Guest Author - Rebecca Spooner
If your children are anything like mine, trying to brush their teeth is a daily battle. The times that I am consistent, they eventually get used to it and accept it as routine. However if we miss a day here or there, brushing becomes a screaming battle that is almost not worth the trouble.
Tip number 1: Start Young!
The earlier you start brushing your baby's teeth, the more they will be accustomed to having your hands in their mouth. Instead of a battle, it will be a relaxing, fun experience for both of you. Many experts recommend starting by rubbing your baby's gums with a cloth while they are in the bath. This serves a number of purposes, first of all, removing any bacteria in the mouth. Secondly, it helps toughen up their gums which aids the teething process. And thirdly, it get's them used to having something in their mouth. Be consistent, brush every morning and night and it won't take them long to get the idea that this is yet another routine in their daily lives.
Tip number 2: Get them Involved!
You can start teaching your kids to brush their teeth pretty much as soon as they show interest, usually around 1 1/2-2 years of age. I usually let my 2 and 3 year old brush their teeth by themselves in the morning. It occupies them for a couple minutes while I am getting ready and I encourage them to brush, not just suck off the water and foam. At night, I always brush first to make sure that they are getting a really good clean at least once a day, I then pass the toothbrush over to them and coach them to copy me. Another tip is to lay on the floor (this works best with an older toddler) and let them brush your teeth. They will think it is a great game and it will help them learn to move the toothbrush around.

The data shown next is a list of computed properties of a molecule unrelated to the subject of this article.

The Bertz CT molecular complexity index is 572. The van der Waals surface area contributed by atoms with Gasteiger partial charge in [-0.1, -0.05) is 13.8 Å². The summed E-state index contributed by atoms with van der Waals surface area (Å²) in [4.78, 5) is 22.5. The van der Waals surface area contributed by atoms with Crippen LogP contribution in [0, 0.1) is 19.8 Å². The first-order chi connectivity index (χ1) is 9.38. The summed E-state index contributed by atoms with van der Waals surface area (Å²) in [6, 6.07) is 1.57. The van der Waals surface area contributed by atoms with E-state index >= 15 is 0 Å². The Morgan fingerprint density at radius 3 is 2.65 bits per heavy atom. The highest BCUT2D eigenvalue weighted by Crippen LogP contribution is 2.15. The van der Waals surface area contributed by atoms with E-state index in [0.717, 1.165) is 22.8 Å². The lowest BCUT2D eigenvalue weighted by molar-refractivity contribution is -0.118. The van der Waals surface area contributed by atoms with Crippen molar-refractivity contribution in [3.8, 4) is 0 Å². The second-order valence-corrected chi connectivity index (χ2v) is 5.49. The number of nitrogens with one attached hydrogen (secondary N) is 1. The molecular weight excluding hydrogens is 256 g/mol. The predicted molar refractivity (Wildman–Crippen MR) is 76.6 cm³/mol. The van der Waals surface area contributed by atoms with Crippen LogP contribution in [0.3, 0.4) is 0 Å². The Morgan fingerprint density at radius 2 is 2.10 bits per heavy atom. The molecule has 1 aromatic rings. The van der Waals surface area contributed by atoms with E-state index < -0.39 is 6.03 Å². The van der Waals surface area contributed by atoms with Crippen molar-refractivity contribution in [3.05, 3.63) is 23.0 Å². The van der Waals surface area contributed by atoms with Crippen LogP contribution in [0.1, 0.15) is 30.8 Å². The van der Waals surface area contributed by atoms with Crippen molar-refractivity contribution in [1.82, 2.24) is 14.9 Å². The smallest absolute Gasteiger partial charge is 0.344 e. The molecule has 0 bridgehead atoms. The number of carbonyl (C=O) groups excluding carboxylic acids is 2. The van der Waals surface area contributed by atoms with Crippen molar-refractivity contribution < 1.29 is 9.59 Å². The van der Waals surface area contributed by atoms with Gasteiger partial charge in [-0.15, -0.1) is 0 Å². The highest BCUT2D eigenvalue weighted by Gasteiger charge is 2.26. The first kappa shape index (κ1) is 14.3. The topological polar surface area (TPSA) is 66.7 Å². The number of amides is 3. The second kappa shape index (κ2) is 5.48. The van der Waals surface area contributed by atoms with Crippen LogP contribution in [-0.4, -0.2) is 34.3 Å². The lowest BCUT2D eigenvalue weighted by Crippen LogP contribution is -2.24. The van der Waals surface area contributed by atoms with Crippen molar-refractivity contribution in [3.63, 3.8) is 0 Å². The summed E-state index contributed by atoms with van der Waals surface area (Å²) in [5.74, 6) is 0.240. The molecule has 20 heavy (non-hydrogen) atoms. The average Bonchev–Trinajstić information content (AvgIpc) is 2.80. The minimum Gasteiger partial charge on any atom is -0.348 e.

Tip number 3: Be consistent!
It is always recommended to brush teeth twice a day. This usually works best morning and night. Try not to miss days even if you don't feel like it, although it may not seem important, you are building hygiene habits for the rest of your child's life.
A couple side notes, most of the time your child will not possess the co-ordination to brush completely on their own without help until about age 6 or 7. So until then, make sure that at least once a day you are stepping in and making sure those pearly whites get the proper attention! It is recommended to take your child to the dentist by age 1. Even if they show no signs of problems, it gets them used to the dentist and will help ensure that you are doing everything you should be. It is also a measure used to prevent tooth decay in the early stages. The longer you wait, the more common it is for fear of doctors/dentists to set in, and getting your child to sit nicely can be nearly impossible.
Overall, caring for your child's teeth is an important part of their hygiene and personal care. Help teach them the proper techniques and you will be building lasting good habits for their future, plus potentially saving yourself money on dentist bills :)